Humanocracy over bureaucracy: changing the status-quo


Photo Courtesy of Typeform

Michele Zanini virtually visited Oakland University. His discussion focused on considering the human aspect in bureaucracy.

Jessica Orlando, Reporter

When we think of bureaucracy, we think of places like Wall Street and other fast-paced large corporate entities. In actuality, bureaucracy exists in every single workplace in a capitalist economy, though it doesn’t necessarily have to exist. 

Oakland University hosted another webinar in their OU Encore series aimed at discussing the liquidation of traditional bureaucratic ideologies and moving toward an humanocratic centered workplace on Wednesday, Apr. 7. 

Michele Zanini is the co-author of “Humanocracy” and a co-founder of the Management Lab. His work has been featured in The Economist, Harvard Business Review, The Financial Times and the Wall Street Journal. Zanini also worked previously as a policy analyst at the RAND Corporation, where he conducted pioneering research on terrorist insurgent groups harnessing information-age technologies. 

Most interest in changing traditional bureaucratic systems comes from the belief that they’re unable to progress the workplace any further in the twenty-first century. 

“[Any] industry or sector has some core incompetence,” Zanini said. “The root of this incompetence is a problem of running an outdated manager model.”

Deep rooted change in a business, especially that of larger corporations, is often hard on both CEOs and employees even to the point of long standing turbulence in the company.

“The real culprit is how the organization is structured and how it is organized,” Zanini said. “You can’t expect a few people at the top to have everything figured out.” 

Zanini emphasized introducing new business models is a challenge for larger corporations, but smaller companies are starting to reach out and find new methods.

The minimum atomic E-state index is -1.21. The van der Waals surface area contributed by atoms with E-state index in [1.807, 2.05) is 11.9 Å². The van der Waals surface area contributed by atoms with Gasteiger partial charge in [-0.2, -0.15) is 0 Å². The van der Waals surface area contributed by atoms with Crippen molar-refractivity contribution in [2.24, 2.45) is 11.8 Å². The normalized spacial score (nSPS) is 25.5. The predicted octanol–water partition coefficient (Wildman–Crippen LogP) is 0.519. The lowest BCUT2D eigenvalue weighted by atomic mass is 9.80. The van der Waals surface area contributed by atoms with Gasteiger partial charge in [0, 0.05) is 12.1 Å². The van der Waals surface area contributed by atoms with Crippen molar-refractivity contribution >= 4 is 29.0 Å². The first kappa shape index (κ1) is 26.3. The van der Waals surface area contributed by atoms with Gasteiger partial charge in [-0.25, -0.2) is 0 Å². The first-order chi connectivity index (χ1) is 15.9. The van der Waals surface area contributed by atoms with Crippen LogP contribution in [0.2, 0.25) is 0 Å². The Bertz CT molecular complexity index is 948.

“Young companies like start-ups are unencumbered by the machinery of bureaucracy,” Zanini said. 

Notably, companies seem to be wasting a large amount of their human capital. This is what led to the idea of humanocracy rather than bureaucracy. 

“Only 15% of employees around the world are fully engaged in their work, [and] that means that the other 85% are not bringing their ingenuity or passion to work everyday,” Zanini said. 

This lack of interest and motivation in employees matters not only for the company’s ability to capitalize, but also for the individual’s ability to perform optimally.

“Initiative, creativity and valor can’t be commanded,” Zanini said. “Instead they need to be encouraged.”

According to Zanini, the bureaucratic system was initially made as a tool to humanize the corporate sector in order to create large-scale financial capital at faster rates with little to no marginal loss. 

“Bureaucracy made sense one hundred years ago when you had to employ illiterate workers to churn out products at scale, but we live in a completely different world now,” Zanini said.

The dichotomy for bureaucracy is that of humanocracy in the sense that individuals today are skilled and educated in the workplace. Zanini noted that what worked then does not make sense now. 

“We wanted to focus on an organization where the goal is to maximize the contribution and not just compliance,” Zanini said. 

In a humanocracy, the company should be the tool of profitability for the individual or at least shared between the two entities rather than individuals being used as capital and only capital. 

“The people are the agents and the organization is the instrument who we use to better our lives and the lives of those we serve, and this perspective can be pretty profound,” Zanini said.